With the motion capture session over, we returned to MPC and set about building an animatic from the recorded data. This was a hardware rendered version of the entire film with motion capture skeletons running around in place of the final characters and it allowed Anderson to direct the camera and editing and see the results instantly. Once he was happy, we began to replace the rough animatic models piece-by-piece with the final textured versions, added the characters heads which had been lip-sync’d separately and hit the big red render button. Of course, things are never that simple in 3D land and every step held its own challenges, but nothing was insurmountable.
the end of the project, as we saw it take shape, I found I had to question why
we were remaking a series which was perfectly good the first time around, and it
was Anderson who gave me the surprising answer. He said that for everything his shows were, and everything
they’ve now become, he personally was never satisfied with the constraints of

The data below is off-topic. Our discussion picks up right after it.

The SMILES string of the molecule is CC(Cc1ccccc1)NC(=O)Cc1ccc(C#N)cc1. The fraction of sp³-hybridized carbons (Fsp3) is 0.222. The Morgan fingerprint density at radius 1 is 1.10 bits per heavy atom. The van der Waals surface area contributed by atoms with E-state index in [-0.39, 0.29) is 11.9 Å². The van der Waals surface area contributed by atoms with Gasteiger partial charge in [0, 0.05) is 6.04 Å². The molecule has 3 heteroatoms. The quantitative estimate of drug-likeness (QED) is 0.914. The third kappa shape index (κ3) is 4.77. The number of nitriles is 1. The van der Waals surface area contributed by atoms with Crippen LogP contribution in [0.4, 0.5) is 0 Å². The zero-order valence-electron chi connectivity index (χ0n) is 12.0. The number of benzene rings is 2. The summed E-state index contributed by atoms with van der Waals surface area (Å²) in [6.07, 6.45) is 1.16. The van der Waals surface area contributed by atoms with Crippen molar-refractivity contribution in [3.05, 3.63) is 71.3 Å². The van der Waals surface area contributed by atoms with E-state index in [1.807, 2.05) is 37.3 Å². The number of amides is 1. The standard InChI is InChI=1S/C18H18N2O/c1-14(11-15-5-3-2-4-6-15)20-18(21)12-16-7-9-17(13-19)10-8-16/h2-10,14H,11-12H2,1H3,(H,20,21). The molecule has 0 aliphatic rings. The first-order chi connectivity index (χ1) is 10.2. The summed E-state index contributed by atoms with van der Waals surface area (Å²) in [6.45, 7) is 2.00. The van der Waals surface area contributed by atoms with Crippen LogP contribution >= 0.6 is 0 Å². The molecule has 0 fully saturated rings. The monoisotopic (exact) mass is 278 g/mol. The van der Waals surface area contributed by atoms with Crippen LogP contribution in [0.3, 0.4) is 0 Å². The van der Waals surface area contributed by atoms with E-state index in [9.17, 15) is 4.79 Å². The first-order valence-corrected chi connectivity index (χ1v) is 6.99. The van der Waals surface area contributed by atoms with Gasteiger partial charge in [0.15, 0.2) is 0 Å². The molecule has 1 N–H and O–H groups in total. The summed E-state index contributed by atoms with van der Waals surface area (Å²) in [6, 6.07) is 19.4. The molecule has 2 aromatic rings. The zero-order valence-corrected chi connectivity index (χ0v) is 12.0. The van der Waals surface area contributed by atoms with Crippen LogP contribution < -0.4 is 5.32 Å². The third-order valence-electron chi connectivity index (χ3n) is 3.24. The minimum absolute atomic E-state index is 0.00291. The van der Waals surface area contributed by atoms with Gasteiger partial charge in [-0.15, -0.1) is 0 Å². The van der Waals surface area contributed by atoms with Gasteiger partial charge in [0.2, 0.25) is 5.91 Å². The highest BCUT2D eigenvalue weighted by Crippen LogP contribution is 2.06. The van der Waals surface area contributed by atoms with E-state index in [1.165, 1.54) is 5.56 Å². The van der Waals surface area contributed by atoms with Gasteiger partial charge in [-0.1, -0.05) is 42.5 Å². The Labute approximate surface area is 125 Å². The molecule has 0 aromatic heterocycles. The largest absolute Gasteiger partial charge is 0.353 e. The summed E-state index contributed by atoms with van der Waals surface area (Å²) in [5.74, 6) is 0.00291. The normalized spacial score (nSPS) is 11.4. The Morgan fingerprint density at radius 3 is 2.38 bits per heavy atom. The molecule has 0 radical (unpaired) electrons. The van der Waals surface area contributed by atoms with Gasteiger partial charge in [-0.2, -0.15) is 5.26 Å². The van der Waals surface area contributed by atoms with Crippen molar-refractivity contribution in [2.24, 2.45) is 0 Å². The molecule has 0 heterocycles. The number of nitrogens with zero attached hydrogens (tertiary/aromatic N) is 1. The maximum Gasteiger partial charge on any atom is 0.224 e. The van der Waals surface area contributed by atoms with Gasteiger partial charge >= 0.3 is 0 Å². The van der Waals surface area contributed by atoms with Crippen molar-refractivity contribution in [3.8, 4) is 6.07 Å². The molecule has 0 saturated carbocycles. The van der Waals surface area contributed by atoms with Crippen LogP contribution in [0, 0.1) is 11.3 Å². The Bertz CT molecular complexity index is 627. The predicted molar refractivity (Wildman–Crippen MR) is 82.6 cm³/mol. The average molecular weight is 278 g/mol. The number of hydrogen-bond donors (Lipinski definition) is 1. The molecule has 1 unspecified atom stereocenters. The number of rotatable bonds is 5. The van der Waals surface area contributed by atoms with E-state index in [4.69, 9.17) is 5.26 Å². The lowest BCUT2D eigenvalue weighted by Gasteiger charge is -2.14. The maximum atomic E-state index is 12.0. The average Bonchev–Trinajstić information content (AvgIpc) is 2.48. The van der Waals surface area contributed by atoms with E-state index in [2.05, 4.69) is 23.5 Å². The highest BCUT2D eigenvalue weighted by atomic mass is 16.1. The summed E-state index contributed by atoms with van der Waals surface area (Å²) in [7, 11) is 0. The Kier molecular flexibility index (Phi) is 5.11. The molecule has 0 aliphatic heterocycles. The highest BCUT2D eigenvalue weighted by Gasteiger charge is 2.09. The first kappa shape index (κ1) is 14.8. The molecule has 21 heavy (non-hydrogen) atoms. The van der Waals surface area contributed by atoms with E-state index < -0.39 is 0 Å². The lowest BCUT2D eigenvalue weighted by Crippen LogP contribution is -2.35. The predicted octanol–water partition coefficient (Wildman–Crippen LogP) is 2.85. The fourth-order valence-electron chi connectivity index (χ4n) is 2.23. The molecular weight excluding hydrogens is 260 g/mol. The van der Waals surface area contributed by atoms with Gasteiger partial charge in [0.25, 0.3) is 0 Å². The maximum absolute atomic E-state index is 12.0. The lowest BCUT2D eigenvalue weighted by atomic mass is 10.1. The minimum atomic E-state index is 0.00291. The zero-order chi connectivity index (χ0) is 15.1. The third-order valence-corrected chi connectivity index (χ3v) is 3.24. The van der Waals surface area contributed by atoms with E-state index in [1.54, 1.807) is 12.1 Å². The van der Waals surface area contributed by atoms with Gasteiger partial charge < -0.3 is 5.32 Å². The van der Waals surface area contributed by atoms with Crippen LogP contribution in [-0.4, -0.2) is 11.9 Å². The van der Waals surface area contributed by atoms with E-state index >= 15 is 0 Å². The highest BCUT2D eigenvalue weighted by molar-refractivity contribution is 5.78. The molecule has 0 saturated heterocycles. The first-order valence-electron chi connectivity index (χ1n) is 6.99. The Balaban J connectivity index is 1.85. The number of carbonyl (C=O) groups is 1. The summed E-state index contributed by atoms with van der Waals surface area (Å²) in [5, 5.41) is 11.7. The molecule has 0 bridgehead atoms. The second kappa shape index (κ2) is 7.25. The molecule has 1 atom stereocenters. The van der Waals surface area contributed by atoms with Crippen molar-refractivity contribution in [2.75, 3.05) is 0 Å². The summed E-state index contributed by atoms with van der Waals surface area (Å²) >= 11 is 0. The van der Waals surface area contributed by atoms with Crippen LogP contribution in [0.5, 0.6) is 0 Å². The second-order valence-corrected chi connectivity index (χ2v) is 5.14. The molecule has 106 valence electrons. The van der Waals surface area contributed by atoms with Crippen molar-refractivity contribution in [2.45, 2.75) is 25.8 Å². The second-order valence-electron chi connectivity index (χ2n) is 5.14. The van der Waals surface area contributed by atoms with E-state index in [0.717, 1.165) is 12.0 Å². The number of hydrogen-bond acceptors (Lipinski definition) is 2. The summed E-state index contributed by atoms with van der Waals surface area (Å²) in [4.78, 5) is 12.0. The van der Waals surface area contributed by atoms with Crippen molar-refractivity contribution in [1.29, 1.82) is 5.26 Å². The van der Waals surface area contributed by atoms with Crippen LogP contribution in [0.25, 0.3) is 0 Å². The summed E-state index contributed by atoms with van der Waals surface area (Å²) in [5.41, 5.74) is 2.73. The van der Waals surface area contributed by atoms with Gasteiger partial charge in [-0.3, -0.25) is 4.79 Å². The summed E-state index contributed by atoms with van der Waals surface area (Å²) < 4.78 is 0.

the technology of that time. The
shows weren’t conceived with puppet actors or model sets in mind.
They were simply the only technology available.
And as much as we love them – and they encapsulate the charm of a time
we reminisce over – he always wanted to rid himself of those constraints and
to work without limitations. “Compluter graphics is just the next best
technology,” he said.*
addition to interior and exterior environments, MPC’s animators created an
assortment of unusual vehicles and effects, the trademark of a Gerry Anderson
Chas Jarrett is a CG supervisor and senior animator at MPC in Soho, London. For more information on MPC go to www.moving-picture.com